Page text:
A photo of the amino acid Histidine, found in Gardasil, is shown:



Currently, two prophylactic HVP vaccines are on the market will target HPV virus 6,11,16,18. This vaccine contains HPVL1 proteins synthesized from the virus itself, with the inorganic products, sodium borate and Aluminium adjuvant and NaCl. picture courtesy of: http://www.biology.arizona.edu

Question 4:

Why has the Gardasil vaccine become a subject of controversy? Doesn't it protect against a virus that causes cancer?

Answer 4:

The Gardasil vaccine has become extremely controversial because the Federal Government allows the vaccine to be administered to females at the early age of 9 years old. The government recommends, however, that the vaccine be administered to females that are 11 and 12 years old. Because of the vaccine's effectiveness, some states are considering making the vaccine a requirement before attending school. HPV is linked to 3,700 deaths each year, and even though the vaccine prevents HPV, many people are concerned that a vaccine like this encourages adolescent sexual activities. In addition, some people also feel the vaccine should be administered on a case by case basis since the long-term side effects of the vaccine are not entirely clear at this time. In fact, the chemical ingredients of Gardasil are questionable. Sodium borate is a toxic substance used in roach, rodent, and insect killers, antiseptics, some paints and enamels. The link between Amorphous aluminum hydroxyphosphate sulfate and Alzheimer's disease and brain degeneration is still being researched by scientists. Higher levels of aluminum have been found in the brains of Alzheimer's patients. Furthermore, L-histidine supplements carry warnings that such supplements should be avoided by children, pregnant women, and nursing mothers. The effectiveness of Gardasil is available to the general public. Merck (who solely carried out testing for the drug) released a statement claiming that the duration of immunity following a complete schedule of immunization with GARDASIL has not been established.

Click here for more information.
above picture courtesy of http://www.gardasil.com

Question 5:

How is Gardasil on the cutting edge of modern health issues?

Answer 5:

Before addressing the immunochemistry of the vaccine, some background information is necessary. Studies have shown that approximately 90% of infected women will produce antibodies against HPV strains. The other 10% that will exhibit symptoms of warts and cancerous lesions, that is why the drug companies are aggressively doing the research and development of the protein synthesized vaccines.
Immunochemistry has historically focused on the nature of antibody-antigen recognition. However, in the last 5 years, the field of immunochemistry has taken a new direction shown by the Gardasil vaccine. With the aid of mechanistic and synthetic chemistry, the vast network of molecules and cells of the immune system has been utilized to produce antibodies with a new function- catalytic antibodies. Antibodies in Gardasil can be generated to selectively bind almost any molecule of interest, this new technology offers the potential to tailor-make highly selective catalysts for applications in biology, chemistry, and medicine. In addition, catalytic antibodies provide fundamental insight into important aspects of biological catalysis, including the importance of transition-state stabilization, general acid and base catalysts, electrophilic and nucleophilic catalysis, and strain. This transitional state enzyme is a key to making an effective vaccine because it takes the entire protein molecule and speeds up the manufacturing process of the vaccine itself. These innovations led directly to Gardasil and provided the rationale for future prophylactic vaccines against other virus-induced cancers.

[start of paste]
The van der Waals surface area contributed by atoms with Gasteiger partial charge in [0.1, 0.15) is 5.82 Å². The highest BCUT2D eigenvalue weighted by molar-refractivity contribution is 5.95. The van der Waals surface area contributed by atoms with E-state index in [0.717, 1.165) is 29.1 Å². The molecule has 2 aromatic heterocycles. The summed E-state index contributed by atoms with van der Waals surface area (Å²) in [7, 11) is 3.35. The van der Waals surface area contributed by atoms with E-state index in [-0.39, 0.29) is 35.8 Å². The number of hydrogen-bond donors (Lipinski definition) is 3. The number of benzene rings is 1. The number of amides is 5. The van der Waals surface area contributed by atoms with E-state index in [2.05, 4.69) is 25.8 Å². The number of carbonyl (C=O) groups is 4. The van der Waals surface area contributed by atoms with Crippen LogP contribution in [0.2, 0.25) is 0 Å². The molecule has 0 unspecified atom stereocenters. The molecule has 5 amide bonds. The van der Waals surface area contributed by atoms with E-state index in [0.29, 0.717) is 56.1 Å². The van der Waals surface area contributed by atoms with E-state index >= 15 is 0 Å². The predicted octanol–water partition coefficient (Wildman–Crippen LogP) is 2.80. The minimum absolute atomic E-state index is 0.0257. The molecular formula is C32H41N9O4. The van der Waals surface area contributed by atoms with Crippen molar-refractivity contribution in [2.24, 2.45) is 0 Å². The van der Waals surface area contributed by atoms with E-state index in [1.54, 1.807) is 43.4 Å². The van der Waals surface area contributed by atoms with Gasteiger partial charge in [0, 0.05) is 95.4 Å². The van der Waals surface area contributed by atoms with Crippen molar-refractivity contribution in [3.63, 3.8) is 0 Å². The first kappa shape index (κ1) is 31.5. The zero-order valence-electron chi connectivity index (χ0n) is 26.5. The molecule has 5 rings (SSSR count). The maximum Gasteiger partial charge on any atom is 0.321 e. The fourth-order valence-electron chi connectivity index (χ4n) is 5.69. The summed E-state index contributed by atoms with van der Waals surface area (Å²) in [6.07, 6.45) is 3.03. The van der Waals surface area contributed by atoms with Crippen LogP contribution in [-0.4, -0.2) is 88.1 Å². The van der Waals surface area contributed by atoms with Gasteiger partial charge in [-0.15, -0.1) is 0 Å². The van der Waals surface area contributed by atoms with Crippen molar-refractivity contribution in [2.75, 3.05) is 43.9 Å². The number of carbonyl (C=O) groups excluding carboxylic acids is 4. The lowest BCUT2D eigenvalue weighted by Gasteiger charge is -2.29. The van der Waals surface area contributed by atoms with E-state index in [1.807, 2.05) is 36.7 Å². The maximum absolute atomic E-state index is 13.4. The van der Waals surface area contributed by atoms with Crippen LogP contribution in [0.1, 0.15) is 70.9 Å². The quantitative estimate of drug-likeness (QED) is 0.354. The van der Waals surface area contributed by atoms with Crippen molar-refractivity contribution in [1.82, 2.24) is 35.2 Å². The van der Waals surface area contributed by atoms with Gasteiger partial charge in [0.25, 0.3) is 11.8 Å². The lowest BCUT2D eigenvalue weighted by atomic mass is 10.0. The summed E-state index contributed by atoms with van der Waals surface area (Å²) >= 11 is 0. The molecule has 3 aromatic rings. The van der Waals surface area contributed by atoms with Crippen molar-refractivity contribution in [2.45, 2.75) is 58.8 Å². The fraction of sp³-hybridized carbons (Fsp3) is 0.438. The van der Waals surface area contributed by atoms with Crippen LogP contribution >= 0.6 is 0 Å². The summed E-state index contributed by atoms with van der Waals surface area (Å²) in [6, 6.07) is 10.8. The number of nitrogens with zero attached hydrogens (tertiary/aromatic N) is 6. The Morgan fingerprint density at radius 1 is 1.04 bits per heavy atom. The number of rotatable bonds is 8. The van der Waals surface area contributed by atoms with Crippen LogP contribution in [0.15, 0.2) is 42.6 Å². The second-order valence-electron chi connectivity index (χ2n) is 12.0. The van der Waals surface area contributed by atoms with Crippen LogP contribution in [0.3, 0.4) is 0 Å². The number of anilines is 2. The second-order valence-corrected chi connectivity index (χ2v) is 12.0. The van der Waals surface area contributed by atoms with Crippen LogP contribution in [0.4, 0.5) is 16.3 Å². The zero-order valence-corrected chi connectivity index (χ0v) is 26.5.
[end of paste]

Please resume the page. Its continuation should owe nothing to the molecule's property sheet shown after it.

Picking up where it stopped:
Addressing another aspect of the health issue, researchers postulated that HPV played a role in cervical cancer as early as 1974. The beginning stages of development started out with several studies of population: women and cervical lesions, men and rectum cancerous lesions, oral cancers associated with HPV, and warts on external genitalia. Keeping in mind, the current vaccine treats 4 HPV types, there are currently over 90 genotypes at present and new types discovered every few months. The newest, HPV 58, is now being rigorously tested and will be ready for FDA approval within the year.
One key questions related to the health issue of Gardasil, is the cost of implementing a vaccination program. A family member of one of our group members received the vaccine 2 years ago. The cost was $325.00, not covered by insurance. She was the first to receive it in the OB/GYN practice. We were fortunate to interview one of the office managers, and she described the criteria used to evaluate the pro's and con's of the Gardasil vaccine: (South Denver OB/GYN)
1.) What proportion of cervical cancer and other HPV related disease in our region, i.e. Colorado, are attributed to HPV types used in the vaccine?
2.) What is the overall protection from cervical cancer afforded by the current vaccine?
3.) Specifically, would the vaccine alter any other HPV types not yet addressed by the current vaccine? (Given that the patient is immunized against the HPV types 6,11,16,18)
4.) Will a vaccination program against sexually transmitted disease be accepted by the parents of children who are not sexually active?
5.) What about a booster program?
As you can see, the cutting edge of modern technology is being constantly re-evaluated by health care professionals. Since this is the first cancer vaccine available for cervical cancer, the scrutiny is constant, with articles being written and studies evaluated continuously.

©2004 Dr. Rainer Glaser's group